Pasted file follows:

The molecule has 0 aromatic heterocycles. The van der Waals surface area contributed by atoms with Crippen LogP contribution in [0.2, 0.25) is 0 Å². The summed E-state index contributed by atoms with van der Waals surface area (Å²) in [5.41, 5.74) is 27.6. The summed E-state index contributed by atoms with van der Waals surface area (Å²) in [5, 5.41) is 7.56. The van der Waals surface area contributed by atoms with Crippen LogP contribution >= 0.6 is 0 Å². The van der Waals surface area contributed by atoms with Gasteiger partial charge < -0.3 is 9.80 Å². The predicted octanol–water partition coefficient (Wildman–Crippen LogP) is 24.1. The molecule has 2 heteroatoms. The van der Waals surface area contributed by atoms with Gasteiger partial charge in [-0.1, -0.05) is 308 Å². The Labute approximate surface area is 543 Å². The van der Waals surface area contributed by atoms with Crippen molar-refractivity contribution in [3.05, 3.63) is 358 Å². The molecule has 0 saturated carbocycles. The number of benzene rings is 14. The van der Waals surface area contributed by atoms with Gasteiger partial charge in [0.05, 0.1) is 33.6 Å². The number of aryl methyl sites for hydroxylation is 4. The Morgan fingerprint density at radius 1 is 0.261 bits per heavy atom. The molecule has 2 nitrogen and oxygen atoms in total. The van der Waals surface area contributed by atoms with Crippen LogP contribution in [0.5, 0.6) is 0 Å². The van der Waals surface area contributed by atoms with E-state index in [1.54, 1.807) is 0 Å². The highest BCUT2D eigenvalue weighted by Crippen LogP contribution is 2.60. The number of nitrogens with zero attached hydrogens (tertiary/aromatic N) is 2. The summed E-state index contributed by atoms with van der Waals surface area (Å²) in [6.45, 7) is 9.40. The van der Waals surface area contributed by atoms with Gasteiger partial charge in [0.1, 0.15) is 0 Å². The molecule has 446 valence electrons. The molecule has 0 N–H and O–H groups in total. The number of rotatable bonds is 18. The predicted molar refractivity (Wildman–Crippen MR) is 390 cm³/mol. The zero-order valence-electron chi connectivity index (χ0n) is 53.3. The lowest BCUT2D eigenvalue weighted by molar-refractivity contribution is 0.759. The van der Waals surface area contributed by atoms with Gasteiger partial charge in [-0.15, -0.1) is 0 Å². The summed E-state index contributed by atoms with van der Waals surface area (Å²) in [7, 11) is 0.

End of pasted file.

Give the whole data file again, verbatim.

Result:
The molecule has 0 aromatic heterocycles. The van der Waals surface area contributed by atoms with Crippen LogP contribution in [0.2, 0.25) is 0 Å². The summed E-state index contributed by atoms with van der Waals surface area (Å²) in [5.41, 5.74) is 27.6. The summed E-state index contributed by atoms with van der Waals surface area (Å²) in [5, 5.41) is 7.56. The van der Waals surface area contributed by atoms with Crippen LogP contribution >= 0.6 is 0 Å². The van der Waals surface area contributed by atoms with Gasteiger partial charge < -0.3 is 9.80 Å². The predicted octanol–water partition coefficient (Wildman–Crippen LogP) is 24.1. The molecule has 2 heteroatoms. The van der Waals surface area contributed by atoms with Gasteiger partial charge in [-0.1, -0.05) is 308 Å². The Labute approximate surface area is 543 Å². The van der Waals surface area contributed by atoms with Crippen molar-refractivity contribution in [3.05, 3.63) is 358 Å². The molecule has 0 saturated carbocycles. The number of benzene rings is 14. The van der Waals surface area contributed by atoms with Gasteiger partial charge in [0.05, 0.1) is 33.6 Å². The number of aryl methyl sites for hydroxylation is 4. The Morgan fingerprint density at radius 1 is 0.261 bits per heavy atom. The molecule has 2 nitrogen and oxygen atoms in total. The van der Waals surface area contributed by atoms with Crippen LogP contribution in [0.5, 0.6) is 0 Å². The van der Waals surface area contributed by atoms with E-state index in [1.54, 1.807) is 0 Å². The highest BCUT2D eigenvalue weighted by Crippen LogP contribution is 2.60. The number of nitrogens with zero attached hydrogens (tertiary/aromatic N) is 2. The summed E-state index contributed by atoms with van der Waals surface area (Å²) in [6.45, 7) is 9.40. The van der Waals surface area contributed by atoms with Gasteiger partial charge in [0.1, 0.15) is 0 Å². The molecule has 446 valence electrons. The molecule has 0 N–H and O–H groups in total. The number of rotatable bonds is 18. The predicted molar refractivity (Wildman–Crippen MR) is 390 cm³/mol. The zero-order valence-electron chi connectivity index (χ0n) is 53.3. The lowest BCUT2D eigenvalue weighted by molar-refractivity contribution is 0.759. The van der Waals surface area contributed by atoms with Gasteiger partial charge in [-0.15, -0.1) is 0 Å². The summed E-state index contributed by atoms with van der Waals surface area (Å²) in [7, 11) is 0.